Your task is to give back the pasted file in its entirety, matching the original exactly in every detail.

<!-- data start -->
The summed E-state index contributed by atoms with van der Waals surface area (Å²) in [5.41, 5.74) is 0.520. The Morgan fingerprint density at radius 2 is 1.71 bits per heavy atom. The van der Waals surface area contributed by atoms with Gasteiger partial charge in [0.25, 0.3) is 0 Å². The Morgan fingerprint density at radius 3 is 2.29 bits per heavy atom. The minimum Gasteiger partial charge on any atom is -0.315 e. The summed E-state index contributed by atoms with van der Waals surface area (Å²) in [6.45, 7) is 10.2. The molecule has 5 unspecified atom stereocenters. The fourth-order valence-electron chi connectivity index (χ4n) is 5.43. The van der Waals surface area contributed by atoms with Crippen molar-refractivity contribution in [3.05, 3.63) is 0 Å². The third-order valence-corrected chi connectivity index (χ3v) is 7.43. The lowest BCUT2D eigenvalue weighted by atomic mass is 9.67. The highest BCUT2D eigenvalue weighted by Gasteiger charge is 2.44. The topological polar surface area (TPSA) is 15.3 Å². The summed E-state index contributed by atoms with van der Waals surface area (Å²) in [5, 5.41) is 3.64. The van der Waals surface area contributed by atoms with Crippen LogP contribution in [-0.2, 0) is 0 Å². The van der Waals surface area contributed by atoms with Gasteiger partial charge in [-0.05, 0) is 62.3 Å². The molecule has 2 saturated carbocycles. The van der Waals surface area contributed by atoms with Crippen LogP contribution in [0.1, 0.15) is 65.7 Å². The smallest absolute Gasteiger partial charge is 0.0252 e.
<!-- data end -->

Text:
The summed E-state index contributed by atoms with van der Waals surface area (Å²) in [5.41, 5.74) is 0.520. The Morgan fingerprint density at radius 2 is 1.71 bits per heavy atom. The van der Waals surface area contributed by atoms with Gasteiger partial charge in [0.25, 0.3) is 0 Å². The Morgan fingerprint density at radius 3 is 2.29 bits per heavy atom. The minimum Gasteiger partial charge on any atom is -0.315 e. The summed E-state index contributed by atoms with van der Waals surface area (Å²) in [6.45, 7) is 10.2. The molecule has 5 unspecified atom stereocenters. The fourth-order valence-electron chi connectivity index (χ4n) is 5.43. The van der Waals surface area contributed by atoms with Crippen molar-refractivity contribution in [3.05, 3.63) is 0 Å². The third-order valence-corrected chi connectivity index (χ3v) is 7.43. The lowest BCUT2D eigenvalue weighted by atomic mass is 9.67. The highest BCUT2D eigenvalue weighted by Gasteiger charge is 2.44. The topological polar surface area (TPSA) is 15.3 Å². The summed E-state index contributed by atoms with van der Waals surface area (Å²) in [5, 5.41) is 3.64. The van der Waals surface area contributed by atoms with Crippen LogP contribution in [-0.2, 0) is 0 Å². The van der Waals surface area contributed by atoms with Gasteiger partial charge in [-0.05, 0) is 62.3 Å². The molecule has 2 saturated carbocycles. The van der Waals surface area contributed by atoms with Crippen LogP contribution in [0.1, 0.15) is 65.7 Å². The smallest absolute Gasteiger partial charge is 0.0252 e.